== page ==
The word from the City is 
that shares have tumbled disas- 
trously since t.'ie Pope's Scottish 
visit was announced. It was 
rumoured in London last night 
that a top civil servant was on 
his way to Rome in a last-ditch 
attempt to persuade His Holiness 
to call off the trip to North Bri- 
tain in the interests of public 
safety. But it is generally con- 
ceded that there is little like- 
lihcod the Pope will alter Us 



1.10pm Arrival of Vatican Jet at Glasgow Airport. 

Z.nO Estimated time of arrival at George Sq. of Pope 

, leading a march of Socialists, Anarchists, TradeUnionists 
and Tenants Groups. 

3.15 , Estimated time of departure fri)iii Geur^i:: Sq. al'ter Circling 
and snubbing Cify Chainters anrl Inhabii.Tiits therin. On to 
the Horseshoe Bar for Pie & Eieaiis, and small refreshment, 

4,00 Tour of the Legendary Glasgow Underground Calacombs. 
Special Service for the Blessing of the Holy Relic - 
"St. Perters Bum" - founc^ durii^ excavations^ 

5.00 Auntie JeaRies for dinner, 

6.30 Mass singalong at Glasfiow X. 

7.00 Adjourn to "Sarty Heid" for Darts Championship needle 
match with Pastor Glass. (Proceeds to Glasgow Anarchist 

1L30 Tiffanys for a- Knees Up, 

Wowllf the Valient rally 
Ilka thli, I'll switch any day f 

krchblill** of CaBtwhlry 1. mind Howct! "**"! It 
doesn't take a pretentious spaced-out 
head like me to spot the clue in the 
titles...... POPE . . . Dig the rhyme? 

POPE — DOPE . . . Right? THAT'S 
where it's at . . . and how! Whoooosh! 

4when one considers tin: basic 
subject matter, one can only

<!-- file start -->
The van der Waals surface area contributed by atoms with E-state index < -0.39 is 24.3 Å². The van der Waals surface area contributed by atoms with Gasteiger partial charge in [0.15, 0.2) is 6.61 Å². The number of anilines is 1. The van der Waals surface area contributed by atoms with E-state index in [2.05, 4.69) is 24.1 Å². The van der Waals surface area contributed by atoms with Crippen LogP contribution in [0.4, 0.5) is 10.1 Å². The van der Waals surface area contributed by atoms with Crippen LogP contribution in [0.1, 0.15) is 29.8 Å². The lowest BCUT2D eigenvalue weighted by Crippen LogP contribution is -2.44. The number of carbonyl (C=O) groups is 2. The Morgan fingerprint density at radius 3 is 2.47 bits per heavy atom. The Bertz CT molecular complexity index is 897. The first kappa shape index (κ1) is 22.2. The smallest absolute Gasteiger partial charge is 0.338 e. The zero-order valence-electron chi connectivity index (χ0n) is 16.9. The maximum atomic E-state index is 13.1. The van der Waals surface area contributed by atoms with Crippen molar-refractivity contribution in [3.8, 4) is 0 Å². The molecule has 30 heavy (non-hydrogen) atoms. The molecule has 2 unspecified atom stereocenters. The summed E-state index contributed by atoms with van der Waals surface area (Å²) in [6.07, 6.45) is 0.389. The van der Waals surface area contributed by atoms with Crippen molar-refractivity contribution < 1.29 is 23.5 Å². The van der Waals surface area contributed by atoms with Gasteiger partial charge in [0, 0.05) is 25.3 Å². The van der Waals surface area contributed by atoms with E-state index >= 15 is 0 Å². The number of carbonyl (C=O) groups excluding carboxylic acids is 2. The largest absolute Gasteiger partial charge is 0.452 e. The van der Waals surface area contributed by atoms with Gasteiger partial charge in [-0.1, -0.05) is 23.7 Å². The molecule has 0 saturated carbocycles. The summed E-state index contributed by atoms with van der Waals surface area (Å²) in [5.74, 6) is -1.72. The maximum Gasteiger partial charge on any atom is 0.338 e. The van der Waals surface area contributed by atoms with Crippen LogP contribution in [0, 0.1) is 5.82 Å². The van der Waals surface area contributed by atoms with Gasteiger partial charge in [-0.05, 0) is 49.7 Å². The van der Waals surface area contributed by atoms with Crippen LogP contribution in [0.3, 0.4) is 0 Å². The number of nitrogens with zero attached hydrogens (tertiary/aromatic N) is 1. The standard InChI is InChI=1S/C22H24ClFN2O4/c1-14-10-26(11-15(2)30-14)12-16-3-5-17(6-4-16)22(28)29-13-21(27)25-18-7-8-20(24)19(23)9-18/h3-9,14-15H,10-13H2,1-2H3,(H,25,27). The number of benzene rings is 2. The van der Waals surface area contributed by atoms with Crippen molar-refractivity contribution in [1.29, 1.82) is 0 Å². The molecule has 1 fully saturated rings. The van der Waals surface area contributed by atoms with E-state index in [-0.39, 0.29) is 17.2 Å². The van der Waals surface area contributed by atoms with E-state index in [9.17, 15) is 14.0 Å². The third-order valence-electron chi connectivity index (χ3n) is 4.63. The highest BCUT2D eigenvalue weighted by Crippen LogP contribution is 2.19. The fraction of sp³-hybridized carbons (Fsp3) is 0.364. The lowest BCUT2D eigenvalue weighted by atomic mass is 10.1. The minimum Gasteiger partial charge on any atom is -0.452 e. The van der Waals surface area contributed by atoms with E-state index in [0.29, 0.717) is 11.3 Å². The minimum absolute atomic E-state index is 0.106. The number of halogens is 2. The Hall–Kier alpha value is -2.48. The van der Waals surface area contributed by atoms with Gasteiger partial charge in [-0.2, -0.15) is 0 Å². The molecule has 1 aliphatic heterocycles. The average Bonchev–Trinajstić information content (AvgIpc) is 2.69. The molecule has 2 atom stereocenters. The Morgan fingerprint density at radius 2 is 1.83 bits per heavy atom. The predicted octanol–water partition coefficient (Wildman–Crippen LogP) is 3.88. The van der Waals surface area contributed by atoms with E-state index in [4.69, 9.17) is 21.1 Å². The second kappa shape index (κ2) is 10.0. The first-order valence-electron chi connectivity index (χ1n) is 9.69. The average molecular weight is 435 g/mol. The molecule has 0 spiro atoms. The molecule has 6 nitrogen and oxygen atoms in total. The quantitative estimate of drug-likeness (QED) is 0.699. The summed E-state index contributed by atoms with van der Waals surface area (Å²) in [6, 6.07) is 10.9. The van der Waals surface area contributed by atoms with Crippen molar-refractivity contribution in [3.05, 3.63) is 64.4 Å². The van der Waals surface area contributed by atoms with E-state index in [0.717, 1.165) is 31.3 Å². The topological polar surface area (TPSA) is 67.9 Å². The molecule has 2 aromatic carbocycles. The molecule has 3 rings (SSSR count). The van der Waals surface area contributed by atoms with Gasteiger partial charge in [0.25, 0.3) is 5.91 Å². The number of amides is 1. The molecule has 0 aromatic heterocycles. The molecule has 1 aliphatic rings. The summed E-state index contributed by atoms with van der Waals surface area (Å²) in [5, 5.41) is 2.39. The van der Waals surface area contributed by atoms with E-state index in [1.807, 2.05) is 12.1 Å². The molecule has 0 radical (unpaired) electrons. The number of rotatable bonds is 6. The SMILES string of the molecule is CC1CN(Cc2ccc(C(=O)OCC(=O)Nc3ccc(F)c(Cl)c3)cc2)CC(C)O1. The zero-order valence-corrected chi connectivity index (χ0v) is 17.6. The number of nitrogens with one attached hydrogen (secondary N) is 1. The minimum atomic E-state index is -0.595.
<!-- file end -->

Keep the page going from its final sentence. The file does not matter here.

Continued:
lament an opportunity totally 
sctuandercd. In vain I looked for 
spiritual dignity, historical vera- 
city or a quick flash of pubic hair.^ 
Prince Charles 

Far , 


gAINTS preserve us. 


•Yes it'b all here! 

So, go on, go and 
gcf^ eyeful (and an 
earful) of the prancing 
prelate and the rest of 
the gang; you won't 
regret it. [ was converted 
- and you'll be too; and 
I wouldn't mind betting 

Cliff Richard 

Undoubtably the Pope has paid 
the Scots People the highest 
compliment in coming here. 
Caracteristically the Scots 
people have thrown themselves 
into preparing their traditional 
hospitality, and as k result 
Brewery shares have trebled. 

Certainly the common man 
seems to have found a saviour 
in Pope John Paul II. In twelve 
months he has become the most 
popular man on earth. He is 
today, as his nicl<-name implies 
"John Paul Superstar", and 
his fans have gone into ecstasy 
just as much as the most fer- 
' vrent followers of Sinatra, Elvis 
or Linda Lovelace. 

However, the Pope's hopes 
that the Scots people will throw 
off their shaclcles may be ground- 
less. Is he fully aware of the 
proud subserviance of the 
native Scot? 

Moderator explains 
refusal to meet Pope 

NO chance! 

Consider the millions of 
Scots who swaggered proudly 
to their death fighting in far 
f lun$ corners of our once mi gftty 
Empire. - 
Thinit of the generations of 
Clansmen and women who 
meekly left their homes and 
crofts to the cheiftains sheep. 
How passionately obsequious 
they were bobbing down and 
scraping to their Lords . 
The Scot may talk |ike a 
■■ rebel (especially with a drink 
in him), but he will always act 
like a patriot. 

Like Mannie Shinwell and 
Jimmy Reid, the Scots are not 
rebels they are comedians. 

The Times wishes the Pope 
all the luck in the world with 
his.anarchrst crusade - he'll 
certainly need it! 

The Moderator of the Presbyterian Church in Scotland explained 
last night in detail why he will not meet tlie Pope during his forth- 
comiiig Scottish tour. The attitude of the Moderator and of the 
Clerk of the C3asgow Presbytery has led to bitter debate within the 
Scottish churches. 

In a personal statement last 
night the Moderator said: "Let 
me put it like this. I knew old 
Red Socks when he was just 
plain Lolek the Pole. And let 
me tell you right away , he had 
some very peculiar habits,' 
even in those days. Far be it 
from me to calumniate the 
Holy Hiker, but 1 could tell